The food in Rio, generally speaking, is pretty good – not transcendent, but good enough. Washed down with a capirinha or a draft – “chopp” – beer, it certainly does the job, especially when consumed near enough to the beach to hear the sound of crashing waves.
There's a little cafe down the street from our hotel where I had lunch Saturday: A salad, tenderloin medallions in mustard sauce, parmesan risotto and a lemon tartlet for less than $20. It was delicious.
That's away from the Olympics, on the streets and alleys of the beach neighborhoods of Copacabana and Ipanema and Leblon. For working journalists, the options are fewer and less palatable. There's a cafeteria outside the media center that offers burgers (but not the traditional McDonald's) and a buffet, but with very long lines (so long that no one eats there anymore, per the Brazilian Yogi Berra, which would be … Yogi Berra). The food's supposed to be good enough, but I haven't stood in line long enough to find out. The one time I did, I waited a half-hour in the “grab and go” line for a chickpea-and-quinoa salad that was actually quite good as long as you didn't think about it on a taste-per-minute basis.
Unfortunately, we end up spending more time at venues than the media center, especially at dinner time, which have only small concession stands for the media that offer a typical array of low-grade concession stand fare. The pasta pomodoro comes in a cardboard cup that is microwaved into borderline edibility before your eyes, but if you order pasta pomodoro from a concession stand, you get what you deserve.
There are two concession-stand items that are legitimately, unquestionably tasty. One is the pao de queijo, which is more or less universally available. It's a Brazilian standard, essentially a dinner roll stuffed with cheese. The ones at the Olympic venues are larger than the hors d'ouevres-sized ones at the hotel breakfast buffet, and very soft and puffy, usually straight out of the oven. Like team handball, this is something we need in the United States as soon as possible.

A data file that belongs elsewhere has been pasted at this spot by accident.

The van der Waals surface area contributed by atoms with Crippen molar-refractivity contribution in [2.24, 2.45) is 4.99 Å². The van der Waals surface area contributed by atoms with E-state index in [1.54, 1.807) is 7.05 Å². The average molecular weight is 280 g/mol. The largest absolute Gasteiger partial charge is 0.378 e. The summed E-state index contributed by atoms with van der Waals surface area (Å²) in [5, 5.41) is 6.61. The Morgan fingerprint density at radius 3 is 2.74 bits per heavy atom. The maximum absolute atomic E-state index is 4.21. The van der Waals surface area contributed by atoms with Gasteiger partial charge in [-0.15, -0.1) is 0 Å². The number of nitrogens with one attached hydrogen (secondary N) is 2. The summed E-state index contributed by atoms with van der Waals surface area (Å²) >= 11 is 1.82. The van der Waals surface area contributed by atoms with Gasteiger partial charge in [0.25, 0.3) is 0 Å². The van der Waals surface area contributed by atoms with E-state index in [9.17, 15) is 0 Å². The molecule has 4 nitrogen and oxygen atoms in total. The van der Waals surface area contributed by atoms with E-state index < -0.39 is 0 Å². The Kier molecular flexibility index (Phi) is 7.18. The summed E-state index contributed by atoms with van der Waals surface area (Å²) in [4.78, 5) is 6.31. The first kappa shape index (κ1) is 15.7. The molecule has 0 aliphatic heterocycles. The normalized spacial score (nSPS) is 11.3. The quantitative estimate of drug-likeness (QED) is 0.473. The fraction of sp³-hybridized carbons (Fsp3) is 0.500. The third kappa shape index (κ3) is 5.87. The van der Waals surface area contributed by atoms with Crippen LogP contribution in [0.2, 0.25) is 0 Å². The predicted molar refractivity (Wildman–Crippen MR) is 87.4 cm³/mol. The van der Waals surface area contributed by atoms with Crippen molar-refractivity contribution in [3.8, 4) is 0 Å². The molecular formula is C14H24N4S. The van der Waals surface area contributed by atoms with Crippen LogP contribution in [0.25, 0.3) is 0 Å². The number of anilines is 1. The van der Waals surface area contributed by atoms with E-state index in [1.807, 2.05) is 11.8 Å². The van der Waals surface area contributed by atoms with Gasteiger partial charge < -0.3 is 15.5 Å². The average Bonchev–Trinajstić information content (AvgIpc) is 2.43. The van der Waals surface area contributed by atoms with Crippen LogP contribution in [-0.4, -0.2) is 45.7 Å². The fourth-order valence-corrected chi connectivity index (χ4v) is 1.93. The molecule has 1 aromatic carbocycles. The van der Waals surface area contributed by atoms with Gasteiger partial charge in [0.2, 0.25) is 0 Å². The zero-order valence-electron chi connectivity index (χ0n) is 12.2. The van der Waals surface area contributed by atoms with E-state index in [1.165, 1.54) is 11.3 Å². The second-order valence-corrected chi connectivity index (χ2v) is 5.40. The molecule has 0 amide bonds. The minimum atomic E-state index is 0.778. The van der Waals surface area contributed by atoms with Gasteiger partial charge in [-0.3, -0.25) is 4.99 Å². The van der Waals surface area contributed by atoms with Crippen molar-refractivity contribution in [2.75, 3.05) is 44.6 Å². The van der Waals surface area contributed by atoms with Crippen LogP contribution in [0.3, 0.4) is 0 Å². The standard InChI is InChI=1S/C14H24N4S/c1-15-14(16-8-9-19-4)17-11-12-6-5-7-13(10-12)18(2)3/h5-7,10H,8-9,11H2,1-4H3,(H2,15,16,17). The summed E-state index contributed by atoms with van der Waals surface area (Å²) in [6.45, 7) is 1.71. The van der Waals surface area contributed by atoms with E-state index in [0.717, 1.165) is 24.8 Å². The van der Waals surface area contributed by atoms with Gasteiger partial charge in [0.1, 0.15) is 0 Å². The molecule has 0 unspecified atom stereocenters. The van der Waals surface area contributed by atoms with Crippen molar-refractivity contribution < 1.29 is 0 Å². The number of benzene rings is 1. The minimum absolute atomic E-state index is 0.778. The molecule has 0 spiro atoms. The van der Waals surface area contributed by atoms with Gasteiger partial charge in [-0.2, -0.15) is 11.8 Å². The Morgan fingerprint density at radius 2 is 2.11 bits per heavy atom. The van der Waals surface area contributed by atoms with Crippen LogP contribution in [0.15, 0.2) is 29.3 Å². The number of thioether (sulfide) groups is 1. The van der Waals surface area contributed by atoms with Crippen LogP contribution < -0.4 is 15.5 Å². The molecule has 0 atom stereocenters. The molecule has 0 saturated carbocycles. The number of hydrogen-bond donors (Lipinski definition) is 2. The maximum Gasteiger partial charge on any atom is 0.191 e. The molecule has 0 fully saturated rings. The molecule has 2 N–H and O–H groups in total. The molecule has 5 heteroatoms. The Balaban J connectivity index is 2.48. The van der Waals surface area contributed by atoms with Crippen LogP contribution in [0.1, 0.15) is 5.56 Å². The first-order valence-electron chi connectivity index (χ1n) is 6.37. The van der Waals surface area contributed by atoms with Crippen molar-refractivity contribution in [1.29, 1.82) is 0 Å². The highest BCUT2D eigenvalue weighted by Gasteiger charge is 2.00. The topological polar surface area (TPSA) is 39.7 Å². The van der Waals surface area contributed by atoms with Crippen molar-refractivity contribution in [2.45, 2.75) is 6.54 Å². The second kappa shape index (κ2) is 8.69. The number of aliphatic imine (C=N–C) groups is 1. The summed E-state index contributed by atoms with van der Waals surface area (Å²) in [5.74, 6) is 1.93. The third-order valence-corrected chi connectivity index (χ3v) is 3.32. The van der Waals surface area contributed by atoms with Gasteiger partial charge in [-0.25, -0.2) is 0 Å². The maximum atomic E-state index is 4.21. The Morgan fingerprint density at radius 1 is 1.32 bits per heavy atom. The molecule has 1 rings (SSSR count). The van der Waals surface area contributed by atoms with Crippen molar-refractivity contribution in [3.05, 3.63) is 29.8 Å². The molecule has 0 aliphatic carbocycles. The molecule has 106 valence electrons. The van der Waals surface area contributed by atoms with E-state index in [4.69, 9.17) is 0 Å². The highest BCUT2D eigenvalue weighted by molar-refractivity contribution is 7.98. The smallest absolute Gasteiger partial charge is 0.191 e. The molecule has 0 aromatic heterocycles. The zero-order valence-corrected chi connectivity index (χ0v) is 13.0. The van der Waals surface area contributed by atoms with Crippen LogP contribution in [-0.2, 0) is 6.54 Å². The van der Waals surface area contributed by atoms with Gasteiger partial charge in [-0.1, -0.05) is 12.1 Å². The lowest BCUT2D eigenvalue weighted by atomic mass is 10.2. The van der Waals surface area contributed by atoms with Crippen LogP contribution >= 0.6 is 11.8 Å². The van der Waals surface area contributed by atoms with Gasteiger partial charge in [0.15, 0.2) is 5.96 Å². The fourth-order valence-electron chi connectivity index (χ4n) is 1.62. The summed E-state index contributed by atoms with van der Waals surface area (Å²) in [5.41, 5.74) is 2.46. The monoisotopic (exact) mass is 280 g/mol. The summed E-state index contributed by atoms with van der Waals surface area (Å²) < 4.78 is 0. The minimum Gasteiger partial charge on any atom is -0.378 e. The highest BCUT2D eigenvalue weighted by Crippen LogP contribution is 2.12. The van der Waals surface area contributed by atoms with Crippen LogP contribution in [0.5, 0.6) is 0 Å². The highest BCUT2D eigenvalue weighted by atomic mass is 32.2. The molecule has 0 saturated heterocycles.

The other is a linguica sandwich that is apparently only available at the women's basketball venue, which is way out in Deodoro. When I went out to field hockey on Monday, which is next to the women's basketball arena and shares a media tent, I made a deliberate detour through the media area to get one for lunch before getting a bus back to the Olympic Park. Along with a bottle of sparkling water, it's about the best R$16 – about $5.30 – you can spend. There are a few other palatable items, but I don't recommend the double cheesebuerger (sic), which is proof that a vending-machine cheeseburger is a vending-machine cheeseburger no matter what country you're in.
As for the (free) hotel breakfast buffet mentioned earlier, it's outstanding: the best pineapple you've ever had along with fresh papaya and other fruits; fresh unique Brazilian juices like acerola, a Vitamin C-loaded sour cherry; pao de queijo; giant Brazilian cocoa puffs and a full array of desserts which look amazing but are a little tough to stomach at breakfast. (Although I have been tempted.)
So it's possible to load up at breakfast and survive on pao de queijo (or roll the dice on other concession items) through the rest of the day. That's the smart way to do it, anyway. Either way, it's hard to eat well when you're working.
In other news, the bus system seems to be running with considerably greater efficiency, despite Tuesday night's incident where a bus coming back to the Olympic Park from Deodoro had its windows shattered by either rocks or gunfire, depending on whom you ask. If that sounds familiar, that's the return route of the bus I was on Sunday that got lost, which means I probably should have been more worried about my safety than the inconvenience, and the same bus I took back after my sandwich on Monday.
Luke DeCock: 919-829-8947, firstname.lastname@example.org, @LukeDeCock